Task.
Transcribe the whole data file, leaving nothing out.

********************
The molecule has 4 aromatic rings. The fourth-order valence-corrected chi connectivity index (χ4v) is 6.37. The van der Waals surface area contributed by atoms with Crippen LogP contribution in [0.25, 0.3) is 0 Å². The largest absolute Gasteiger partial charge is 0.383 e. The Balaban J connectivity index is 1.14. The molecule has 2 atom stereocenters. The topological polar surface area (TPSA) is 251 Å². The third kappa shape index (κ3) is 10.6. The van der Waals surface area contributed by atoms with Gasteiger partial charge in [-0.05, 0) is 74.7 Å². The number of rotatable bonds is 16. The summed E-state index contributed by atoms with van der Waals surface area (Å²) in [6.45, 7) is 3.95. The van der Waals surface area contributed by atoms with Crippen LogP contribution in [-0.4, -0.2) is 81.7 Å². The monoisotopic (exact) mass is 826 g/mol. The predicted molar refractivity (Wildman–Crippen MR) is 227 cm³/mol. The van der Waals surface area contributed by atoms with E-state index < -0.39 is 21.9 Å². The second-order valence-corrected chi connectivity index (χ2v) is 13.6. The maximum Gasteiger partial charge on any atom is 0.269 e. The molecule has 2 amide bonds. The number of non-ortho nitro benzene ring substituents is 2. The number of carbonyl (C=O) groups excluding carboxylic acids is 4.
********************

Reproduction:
The molecule has 4 aromatic rings. The fourth-order valence-corrected chi connectivity index (χ4v) is 6.37. The van der Waals surface area contributed by atoms with Crippen LogP contribution in [0.25, 0.3) is 0 Å². The largest absolute Gasteiger partial charge is 0.383 e. The Balaban J connectivity index is 1.14. The molecule has 2 atom stereocenters. The topological polar surface area (TPSA) is 251 Å². The third kappa shape index (κ3) is 10.6. The van der Waals surface area contributed by atoms with Gasteiger partial charge in [-0.05, 0) is 74.7 Å². The number of rotatable bonds is 16. The summed E-state index contributed by atoms with van der Waals surface area (Å²) in [6.45, 7) is 3.95. The van der Waals surface area contributed by atoms with Crippen LogP contribution in [-0.4, -0.2) is 81.7 Å². The monoisotopic (exact) mass is 826 g/mol. The predicted molar refractivity (Wildman–Crippen MR) is 227 cm³/mol. The van der Waals surface area contributed by atoms with E-state index < -0.39 is 21.9 Å². The second-order valence-corrected chi connectivity index (χ2v) is 13.6. The maximum Gasteiger partial charge on any atom is 0.269 e. The molecule has 2 amide bonds. The number of non-ortho nitro benzene ring substituents is 2. The number of carbonyl (C=O) groups excluding carboxylic acids is 4.